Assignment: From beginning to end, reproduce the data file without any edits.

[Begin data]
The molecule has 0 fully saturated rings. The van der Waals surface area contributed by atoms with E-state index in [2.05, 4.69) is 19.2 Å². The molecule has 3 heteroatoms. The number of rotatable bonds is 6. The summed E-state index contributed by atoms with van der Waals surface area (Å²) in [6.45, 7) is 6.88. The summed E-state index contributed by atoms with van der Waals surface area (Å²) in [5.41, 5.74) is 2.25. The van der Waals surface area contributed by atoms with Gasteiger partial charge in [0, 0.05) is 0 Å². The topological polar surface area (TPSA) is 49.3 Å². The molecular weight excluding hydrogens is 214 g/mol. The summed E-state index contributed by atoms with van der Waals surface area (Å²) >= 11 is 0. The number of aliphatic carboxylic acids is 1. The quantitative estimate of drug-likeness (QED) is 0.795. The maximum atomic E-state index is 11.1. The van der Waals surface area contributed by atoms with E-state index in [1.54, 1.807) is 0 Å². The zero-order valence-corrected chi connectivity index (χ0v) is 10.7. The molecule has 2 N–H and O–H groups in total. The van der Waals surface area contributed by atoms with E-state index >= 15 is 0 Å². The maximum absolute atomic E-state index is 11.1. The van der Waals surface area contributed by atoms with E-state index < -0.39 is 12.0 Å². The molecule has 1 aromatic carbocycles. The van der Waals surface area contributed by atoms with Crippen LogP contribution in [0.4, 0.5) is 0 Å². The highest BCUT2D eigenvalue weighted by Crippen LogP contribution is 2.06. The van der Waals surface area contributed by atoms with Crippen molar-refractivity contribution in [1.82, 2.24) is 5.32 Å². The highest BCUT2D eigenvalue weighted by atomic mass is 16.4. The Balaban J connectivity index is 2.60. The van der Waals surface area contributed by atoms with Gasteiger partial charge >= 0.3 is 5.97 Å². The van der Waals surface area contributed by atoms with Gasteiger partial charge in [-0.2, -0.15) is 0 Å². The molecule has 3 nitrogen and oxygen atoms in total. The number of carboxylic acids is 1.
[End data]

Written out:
The molecule has 0 fully saturated rings. The van der Waals surface area contributed by atoms with E-state index in [2.05, 4.69) is 19.2 Å². The molecule has 3 heteroatoms. The number of rotatable bonds is 6. The summed E-state index contributed by atoms with van der Waals surface area (Å²) in [6.45, 7) is 6.88. The summed E-state index contributed by atoms with van der Waals surface area (Å²) in [5.41, 5.74) is 2.25. The van der Waals surface area contributed by atoms with Gasteiger partial charge in [0, 0.05) is 0 Å². The topological polar surface area (TPSA) is 49.3 Å². The molecular weight excluding hydrogens is 214 g/mol. The summed E-state index contributed by atoms with van der Waals surface area (Å²) >= 11 is 0. The number of aliphatic carboxylic acids is 1. The quantitative estimate of drug-likeness (QED) is 0.795. The maximum atomic E-state index is 11.1. The van der Waals surface area contributed by atoms with E-state index in [1.54, 1.807) is 0 Å². The zero-order valence-corrected chi connectivity index (χ0v) is 10.7. The molecule has 2 N–H and O–H groups in total. The van der Waals surface area contributed by atoms with E-state index >= 15 is 0 Å². The maximum absolute atomic E-state index is 11.1. The van der Waals surface area contributed by atoms with E-state index < -0.39 is 12.0 Å². The molecule has 1 aromatic carbocycles. The van der Waals surface area contributed by atoms with Crippen LogP contribution in [0.4, 0.5) is 0 Å². The highest BCUT2D eigenvalue weighted by Crippen LogP contribution is 2.06. The van der Waals surface area contributed by atoms with Crippen molar-refractivity contribution in [1.82, 2.24) is 5.32 Å². The highest BCUT2D eigenvalue weighted by atomic mass is 16.4. The Balaban J connectivity index is 2.60. The van der Waals surface area contributed by atoms with Gasteiger partial charge >= 0.3 is 5.97 Å². The van der Waals surface area contributed by atoms with Gasteiger partial charge in [-0.2, -0.15) is 0 Å². The molecule has 3 nitrogen and oxygen atoms in total. The number of carboxylic acids is 1.